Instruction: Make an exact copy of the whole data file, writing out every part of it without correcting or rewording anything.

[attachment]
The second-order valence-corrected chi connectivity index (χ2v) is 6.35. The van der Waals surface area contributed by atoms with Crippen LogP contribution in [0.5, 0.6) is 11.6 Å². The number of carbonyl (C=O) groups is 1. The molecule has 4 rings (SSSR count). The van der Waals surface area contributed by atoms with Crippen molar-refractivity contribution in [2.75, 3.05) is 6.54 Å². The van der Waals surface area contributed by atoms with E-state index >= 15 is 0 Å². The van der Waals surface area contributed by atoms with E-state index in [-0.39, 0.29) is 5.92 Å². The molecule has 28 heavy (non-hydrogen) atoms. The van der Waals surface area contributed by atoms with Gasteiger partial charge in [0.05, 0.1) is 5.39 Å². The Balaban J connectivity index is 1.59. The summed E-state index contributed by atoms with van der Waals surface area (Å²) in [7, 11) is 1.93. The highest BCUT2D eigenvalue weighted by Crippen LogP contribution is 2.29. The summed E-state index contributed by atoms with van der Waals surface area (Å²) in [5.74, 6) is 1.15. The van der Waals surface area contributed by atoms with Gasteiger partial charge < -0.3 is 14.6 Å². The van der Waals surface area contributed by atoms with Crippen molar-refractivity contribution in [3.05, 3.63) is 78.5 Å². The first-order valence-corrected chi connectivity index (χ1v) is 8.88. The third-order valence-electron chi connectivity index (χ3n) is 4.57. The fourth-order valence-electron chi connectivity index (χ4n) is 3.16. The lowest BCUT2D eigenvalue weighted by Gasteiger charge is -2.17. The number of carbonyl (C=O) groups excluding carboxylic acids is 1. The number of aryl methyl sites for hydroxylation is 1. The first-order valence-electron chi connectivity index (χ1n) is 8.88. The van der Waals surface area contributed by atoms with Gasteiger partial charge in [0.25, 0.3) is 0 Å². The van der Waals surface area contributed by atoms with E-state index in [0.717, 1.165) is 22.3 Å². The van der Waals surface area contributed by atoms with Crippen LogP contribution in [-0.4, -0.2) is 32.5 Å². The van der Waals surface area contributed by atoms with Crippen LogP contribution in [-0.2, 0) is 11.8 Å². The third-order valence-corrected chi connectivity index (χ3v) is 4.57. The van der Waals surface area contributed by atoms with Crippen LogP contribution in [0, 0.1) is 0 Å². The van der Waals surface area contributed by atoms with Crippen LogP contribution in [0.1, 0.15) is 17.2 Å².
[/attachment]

The second-order valence-corrected chi connectivity index (χ2v) is 6.35. The van der Waals surface area contributed by atoms with Crippen LogP contribution in [0.5, 0.6) is 11.6 Å². The number of carbonyl (C=O) groups is 1. The molecule has 4 rings (SSSR count). The van der Waals surface area contributed by atoms with Crippen molar-refractivity contribution in [2.75, 3.05) is 6.54 Å². The van der Waals surface area contributed by atoms with E-state index >= 15 is 0 Å². The van der Waals surface area contributed by atoms with E-state index in [-0.39, 0.29) is 5.92 Å². The molecule has 28 heavy (non-hydrogen) atoms. The van der Waals surface area contributed by atoms with Gasteiger partial charge in [0.05, 0.1) is 5.39 Å². The Balaban J connectivity index is 1.59. The summed E-state index contributed by atoms with van der Waals surface area (Å²) in [7, 11) is 1.93. The highest BCUT2D eigenvalue weighted by Crippen LogP contribution is 2.29. The summed E-state index contributed by atoms with van der Waals surface area (Å²) in [5.74, 6) is 1.15. The van der Waals surface area contributed by atoms with Gasteiger partial charge < -0.3 is 14.6 Å². The van der Waals surface area contributed by atoms with Crippen molar-refractivity contribution in [3.05, 3.63) is 78.5 Å². The first-order valence-corrected chi connectivity index (χ1v) is 8.88. The third-order valence-electron chi connectivity index (χ3n) is 4.57. The fourth-order valence-electron chi connectivity index (χ4n) is 3.16. The lowest BCUT2D eigenvalue weighted by Gasteiger charge is -2.17. The number of carbonyl (C=O) groups excluding carboxylic acids is 1. The number of aryl methyl sites for hydroxylation is 1. The first-order valence-electron chi connectivity index (χ1n) is 8.88. The van der Waals surface area contributed by atoms with Gasteiger partial charge in [0.25, 0.3) is 0 Å². The van der Waals surface area contributed by atoms with E-state index in [0.717, 1.165) is 22.3 Å². The van der Waals surface area contributed by atoms with Crippen LogP contribution in [-0.4, -0.2) is 32.5 Å². The van der Waals surface area contributed by atoms with Crippen LogP contribution in [-0.2, 0) is 11.8 Å². The third-order valence-corrected chi connectivity index (χ3v) is 4.57. The van der Waals surface area contributed by atoms with Crippen LogP contribution in [0, 0.1) is 0 Å². The van der Waals surface area contributed by atoms with Crippen LogP contribution in [0.1, 0.15) is 17.2 Å².